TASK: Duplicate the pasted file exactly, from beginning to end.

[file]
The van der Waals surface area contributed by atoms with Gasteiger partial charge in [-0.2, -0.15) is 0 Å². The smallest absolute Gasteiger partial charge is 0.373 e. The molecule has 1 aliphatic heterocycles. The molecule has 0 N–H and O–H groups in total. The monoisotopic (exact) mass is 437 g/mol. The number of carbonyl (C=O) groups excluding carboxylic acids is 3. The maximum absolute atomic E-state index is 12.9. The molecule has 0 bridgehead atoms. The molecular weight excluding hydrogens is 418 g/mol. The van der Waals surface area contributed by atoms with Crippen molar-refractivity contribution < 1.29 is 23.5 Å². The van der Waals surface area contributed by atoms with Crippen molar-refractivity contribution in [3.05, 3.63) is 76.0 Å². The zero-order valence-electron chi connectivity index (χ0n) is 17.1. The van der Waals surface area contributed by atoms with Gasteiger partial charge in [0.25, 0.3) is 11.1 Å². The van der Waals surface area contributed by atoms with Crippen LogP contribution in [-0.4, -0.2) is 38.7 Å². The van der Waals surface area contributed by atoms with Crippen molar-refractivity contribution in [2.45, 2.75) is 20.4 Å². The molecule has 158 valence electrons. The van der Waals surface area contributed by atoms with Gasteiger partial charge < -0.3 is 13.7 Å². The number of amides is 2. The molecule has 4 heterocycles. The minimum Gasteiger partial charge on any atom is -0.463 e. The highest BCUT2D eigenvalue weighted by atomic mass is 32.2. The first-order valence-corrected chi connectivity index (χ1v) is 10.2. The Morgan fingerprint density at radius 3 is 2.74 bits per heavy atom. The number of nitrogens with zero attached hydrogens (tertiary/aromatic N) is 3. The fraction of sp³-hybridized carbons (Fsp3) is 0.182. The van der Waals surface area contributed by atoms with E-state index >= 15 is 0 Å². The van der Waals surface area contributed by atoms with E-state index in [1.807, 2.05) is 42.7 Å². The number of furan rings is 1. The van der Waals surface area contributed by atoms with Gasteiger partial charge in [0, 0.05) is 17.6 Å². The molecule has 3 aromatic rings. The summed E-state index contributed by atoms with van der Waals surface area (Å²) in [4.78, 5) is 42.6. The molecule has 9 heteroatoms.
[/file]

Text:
The van der Waals surface area contributed by atoms with Gasteiger partial charge in [-0.2, -0.15) is 0 Å². The smallest absolute Gasteiger partial charge is 0.373 e. The molecule has 1 aliphatic heterocycles. The molecule has 0 N–H and O–H groups in total. The monoisotopic (exact) mass is 437 g/mol. The number of carbonyl (C=O) groups excluding carboxylic acids is 3. The maximum absolute atomic E-state index is 12.9. The molecule has 0 bridgehead atoms. The molecular weight excluding hydrogens is 418 g/mol. The van der Waals surface area contributed by atoms with Crippen molar-refractivity contribution < 1.29 is 23.5 Å². The van der Waals surface area contributed by atoms with Crippen molar-refractivity contribution in [3.05, 3.63) is 76.0 Å². The zero-order valence-electron chi connectivity index (χ0n) is 17.1. The van der Waals surface area contributed by atoms with Gasteiger partial charge in [0.25, 0.3) is 11.1 Å². The van der Waals surface area contributed by atoms with Crippen LogP contribution in [-0.4, -0.2) is 38.7 Å². The van der Waals surface area contributed by atoms with Crippen molar-refractivity contribution in [2.45, 2.75) is 20.4 Å². The molecule has 158 valence electrons. The van der Waals surface area contributed by atoms with Gasteiger partial charge < -0.3 is 13.7 Å². The number of amides is 2. The molecule has 4 heterocycles. The minimum Gasteiger partial charge on any atom is -0.463 e. The highest BCUT2D eigenvalue weighted by atomic mass is 32.2. The first-order valence-corrected chi connectivity index (χ1v) is 10.2. The Morgan fingerprint density at radius 3 is 2.74 bits per heavy atom. The number of nitrogens with zero attached hydrogens (tertiary/aromatic N) is 3. The fraction of sp³-hybridized carbons (Fsp3) is 0.182. The van der Waals surface area contributed by atoms with E-state index >= 15 is 0 Å². The van der Waals surface area contributed by atoms with E-state index in [1.807, 2.05) is 42.7 Å². The number of furan rings is 1. The van der Waals surface area contributed by atoms with Gasteiger partial charge in [0, 0.05) is 17.6 Å². The molecule has 3 aromatic rings. The summed E-state index contributed by atoms with van der Waals surface area (Å²) in [4.78, 5) is 42.6. The molecule has 9 heteroatoms.